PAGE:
Format

Send to

Choose Destination
BMC Genomics. 2015 Jun 27;16:477. doi: 10.1186/s12864-015-1708-9.

Metabolomic and transcriptomic insights into how cotton fiber transitions to secondary wall synthesis, represses lignification, and prolongs elongation.

Author information

1
Department of Crop Science, North Carolina State University, Raleigh, NC, 27695, USA. jrtuttle@ncsu.edu.
2
Institute for Cellular and Molecular Biology and Center for Computational Biology and Bioinformatics, The University of Texas at Austin, Austin, TX, 78712, USA. gyoungju.nah@gmail.com.
3
USDA ARS Genomics and Bioinformatics Research Unit, Stoneville, MS, 38776, USA. Mary.Duke@ars.usda.gov.
4
Metabolon Inc, Durham, NC, 27713, USA. dalexander@metabolon.com.
5
Institute for Cellular and Molecular Biology and Center for Computational Biology and Bioinformatics, The University of Texas at Austin, Austin, TX, 78712, USA. xueying107@gmail.com.
6
Institute for Cellular and Molecular Biology and Center for Computational Biology and Bioinformatics, The University of Texas at Austin, Austin, TX, 78712, USA. qingxinsong@gmail.com.
7
Institute for Cellular and Molecular Biology and Center for Computational Biology and Bioinformatics, The University of Texas at Austin, Austin, TX, 78712, USA. zjchen@mail.utexas.edu.
8
USDA ARS Genomics and Bioinformatics Research Unit, Stoneville, MS, 38776, USA. brian.scheffler@ars.usda.gov.
9
Department of Crop Science, North Carolina State University, Raleigh, NC, 27695, USA. candace_haigler@ncsu.edu.
10
Department of Plant and Microbial Biology, North Carolina State University, Raleigh, NC, 27695, USA. candace_haigler@ncsu.edu.

Abstract

BACKGROUND:

The morphogenesis of single-celled cotton fiber includes extreme elongation and staged cell wall differentiation. Designing strategies for improving cotton fiber for textiles and other uses relies on uncovering the related regulatory mechanisms. In this research we compared the transcriptomes and metabolomes of two Gossypium genotypes, Gossypium barbadense cv Phytogen 800 and G. hirsutum cv Deltapine 90. When grown in parallel, the two types of fiber developed similarly except for prolonged fiber elongation in the G. barbadense cultivar. The data were collected from isolated fibers between 10 to 28 days post anthesis (DPA) representing: primary wall synthesis to support elongation; transitional cell wall remodeling; and secondary wall cellulose synthesis, which was accompanied by continuing elongation only in G. barbadense fiber.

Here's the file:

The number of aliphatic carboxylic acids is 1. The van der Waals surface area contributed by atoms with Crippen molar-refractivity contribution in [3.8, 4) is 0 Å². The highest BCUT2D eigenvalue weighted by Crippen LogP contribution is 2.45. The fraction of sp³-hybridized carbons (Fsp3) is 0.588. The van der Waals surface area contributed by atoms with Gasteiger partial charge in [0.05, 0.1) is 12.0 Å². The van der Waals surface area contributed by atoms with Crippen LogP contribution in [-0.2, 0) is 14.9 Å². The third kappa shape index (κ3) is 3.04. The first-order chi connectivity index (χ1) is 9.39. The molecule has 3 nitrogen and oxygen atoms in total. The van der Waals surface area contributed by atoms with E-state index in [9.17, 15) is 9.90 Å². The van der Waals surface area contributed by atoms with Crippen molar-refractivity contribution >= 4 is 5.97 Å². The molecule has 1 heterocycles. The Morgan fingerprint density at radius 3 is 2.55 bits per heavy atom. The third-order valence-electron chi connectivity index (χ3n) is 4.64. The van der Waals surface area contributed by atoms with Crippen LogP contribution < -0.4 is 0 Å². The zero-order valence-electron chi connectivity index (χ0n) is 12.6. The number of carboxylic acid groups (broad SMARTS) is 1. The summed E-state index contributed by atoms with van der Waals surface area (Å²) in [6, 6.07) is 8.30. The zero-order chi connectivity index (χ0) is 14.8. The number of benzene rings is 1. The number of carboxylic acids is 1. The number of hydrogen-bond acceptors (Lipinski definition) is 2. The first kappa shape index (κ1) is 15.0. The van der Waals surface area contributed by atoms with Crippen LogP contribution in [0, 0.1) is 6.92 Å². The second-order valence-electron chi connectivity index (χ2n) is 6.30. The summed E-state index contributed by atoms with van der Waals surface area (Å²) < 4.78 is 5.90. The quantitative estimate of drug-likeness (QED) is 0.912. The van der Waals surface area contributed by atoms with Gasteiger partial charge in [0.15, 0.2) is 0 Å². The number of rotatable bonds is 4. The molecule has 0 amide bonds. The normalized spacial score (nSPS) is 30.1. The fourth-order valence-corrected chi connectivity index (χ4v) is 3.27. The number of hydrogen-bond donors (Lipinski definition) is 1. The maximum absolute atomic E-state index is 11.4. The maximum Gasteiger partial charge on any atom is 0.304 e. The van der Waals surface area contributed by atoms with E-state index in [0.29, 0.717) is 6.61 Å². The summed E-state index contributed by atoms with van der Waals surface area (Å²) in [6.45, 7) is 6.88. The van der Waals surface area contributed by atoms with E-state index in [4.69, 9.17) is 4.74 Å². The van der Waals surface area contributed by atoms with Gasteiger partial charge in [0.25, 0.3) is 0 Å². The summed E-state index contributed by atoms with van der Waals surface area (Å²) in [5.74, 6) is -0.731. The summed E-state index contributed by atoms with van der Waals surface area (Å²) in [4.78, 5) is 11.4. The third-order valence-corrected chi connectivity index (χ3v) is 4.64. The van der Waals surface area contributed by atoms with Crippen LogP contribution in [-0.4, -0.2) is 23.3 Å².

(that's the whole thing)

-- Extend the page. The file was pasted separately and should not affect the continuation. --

RESULTS:

Of 206 identified fiber metabolites, 205 were held in common between the two genotypes. Approximately 38,000 transcripts were expressed in the fiber of each genotype, and these were mapped to the reference set and interpreted by homology to known genes. The developmental changes in the transcriptomes and the metabolomes were compared within and across genotypes with several novel implications. Transitional cell wall remodeling is a distinct stable developmental stage lasting at least four days (18 to 21 DPA). Expression of selected cell wall related transcripts was similar between genotypes, but cellulose synthase gene expression patterns were more complex than expected. Lignification was transcriptionally repressed in both genotypes. Oxidative stress was lower in the fiber of G. barbadense cv Phytogen 800 as compared to G. hirsutum cv Deltapine 90. Correspondingly, the G. barbadense cultivar had enhanced capacity for management of reactive oxygen species during its prolonged elongation period, as indicated by a 138-fold increase in ascorbate concentration at 28 DPA.

CONCLUSIONS:

The parallel data on deep-sequencing transcriptomics and non-targeted metabolomics for two genotypes of single-celled cotton fiber showed that a discrete developmental stage of transitional cell wall remodeling occurs before secondary wall cellulose synthesis begins. The data showed how lignification can be transcriptionally repressed during secondary cell wall synthesis, and they implicated enhanced capacity to manage reactive oxygen species through the ascorbate-glutathione cycle as a positive contributor to fiber length.

PMID:
26116072
PMCID:
PMC4482290
DOI:
10.1186/s12864-015-1708-9
[Indexed for MEDLINE]
Free PMC Article

Supplemental Content

Full text links

Icon for BioMed Central Icon for PubMed Central
Loading ...
Support Center